Great Food Search: Fruit Trail Finds

Jun 29, 2024 | 2024 Articles, Terrance V. Mc Arthur, The Great Food Search

by Terrance Mc Arthur

It’s Summer! The Fresno County Blossom Trail has lost its bloom, but the Fresno County Fruit Trail is fruiting like crazy! The Great Food Search has gone out, from Fresno to between Reedley and Orange Cove, to pick buy the ripest fruits and veggies of the season!

180 Fruit Stand

180 Fruit Stand, Fresno-Cherries, strawberries, and nectarines packed ready to go. Pretty!

180 Fruit Stand—8191 E. Kings Canyon Rd., Fresno—Just east of DeWolf Avenue, where the 180 Freeway becomes Highway 180, the 180 Fruit Stand offers the prettiest produce you’ve ever seen—artful bowls filled with fresh fruit, colorful displays, and Japanese nectarines in lacy collars of styrofoam. These nectarines have a delicate blush to them, along with a major league juiciness and a powerhouse taste. The strawberries are excellent, and the cherries . . . BIG! BIG! BIG!

Saechao Strawberries, Selma

Saechao Strawberry Farm—8938 S. McCall Ave., Selma—At the intersection of Manning and McCall, a simple setup houses a great collection of fruits, veggies, and preserves. Strawberries are in their name, and for good reason; they are high quality. The cherries are flavor packed, and the squashes are solid. I’ve made many trips from Sanger to Selma as an excuse to stop by the Saechao stand.

Sunflower Farm Stand, Sanger-great food, and you can get lost in the Sunflower Maze

Sunflower Farm Stand—18266 E. Kings Canyon Rd., Sanger—Where Reed Avenue meets Highway 180, by the bustling town of Minkler, there’s an explosion of sunflowers, some grown from seeds and some built of wood and paint. The Sunflower Farm Stand features an outdoor sunflower maze—it’s free, but donations are accepted. There is also a butterfly pavilion, where cocoons are kept on a rotating basis to release butterflies every few weeks. Sunflowers and other flowers have a pick and buy section. Fruits and vegetables are displayed outside an adorable “tiny house” that holds the office, along with walls of berries, preserves, and dried fruits and nuts. There are even pens of farm animals to see.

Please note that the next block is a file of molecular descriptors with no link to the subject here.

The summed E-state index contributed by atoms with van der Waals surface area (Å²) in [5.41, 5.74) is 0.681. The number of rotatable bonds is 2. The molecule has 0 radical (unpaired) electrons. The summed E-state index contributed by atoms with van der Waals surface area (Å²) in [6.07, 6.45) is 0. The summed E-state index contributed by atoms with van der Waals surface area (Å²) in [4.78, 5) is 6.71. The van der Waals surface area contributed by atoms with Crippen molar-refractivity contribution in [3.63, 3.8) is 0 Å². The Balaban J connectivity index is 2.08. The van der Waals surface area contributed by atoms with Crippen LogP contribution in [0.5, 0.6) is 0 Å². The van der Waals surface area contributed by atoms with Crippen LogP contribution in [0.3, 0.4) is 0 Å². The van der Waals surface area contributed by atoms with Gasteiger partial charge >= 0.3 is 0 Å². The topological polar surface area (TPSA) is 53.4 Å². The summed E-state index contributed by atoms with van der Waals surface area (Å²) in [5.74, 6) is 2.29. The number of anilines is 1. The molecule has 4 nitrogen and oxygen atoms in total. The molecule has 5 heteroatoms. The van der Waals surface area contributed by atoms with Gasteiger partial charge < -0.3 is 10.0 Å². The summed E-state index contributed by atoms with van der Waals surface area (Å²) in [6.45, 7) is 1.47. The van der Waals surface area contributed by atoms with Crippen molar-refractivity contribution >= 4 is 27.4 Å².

Sweet Girl Farms, Reedley-Worth the travel, and where else can you find Avocado Blossom Honey?

Sweet Girl Farms—8358 S. Alta Ave., Reedley—East of Reedley, and north of the twin Sinclair dinosaurs, there is a shady spot where you can buy things you want and things you never thought of wanting: Sweet Girl Farms. The variety of produce and fruit is astounding. Tomatoes, onions, big tomatoes, pluots! I mean, where else would you find avocado honey? (I can imagine a bee saying, “Hey, Beatrice! Does this blossom taste like . . . guacamole?) I purchased an itty-bitty jar and a tiny honey dripper for serving it. Now I need to go back to buy more to give as gifts!

The Verdict—The champion of the month is . . . I’d say you could go to any of these fruit/produce stands and be glad you went, but I’m supposed to choose only one. Okay, it’s . . . the Sunflower Farm Stand. The produce is fantastic, and the extra attractions of the maze and the butterflies make it a farmer’s Disneyland.

. . . And Opening After My Deadline . . . Hudson Farms, 4300 S. Academy, Sanger—South of Central Avenue on Academy in the Sanger area, Hudson Farms is more than a fruit and vegetable stand. It’s an agricultural education center with information on foods, recipes, and cool things to buy. Liz Hudson and family don’t open for the season until the food is ready for the buyers, sort of a variation on an old Paul Masson Wines slogan: “We will sell no tomato before its time.” Medical and family situations delayed the building’s opening this season, but Hudson’s finally opened Wednesday, June 26 (I hope). I hope Liz has some cranberry jalapeno jam for me!

Hudson Farms, Sanger-Waiting to open when the time is ripe

Happy eating!

Check out more food articles and more of Terrance’s Great Food Search column in our Food Fun section. And check out a KRL staff profile this week on Terrance!

Terrance V. Mc Arthur worked for the Fresno County Public Library for three decades. He is retired, but not retiring. A storyteller, puppeteer, writer, actor, magician, basketmaker, and all-around interesting person, his goal is to make life more unusual for everyone he meets.


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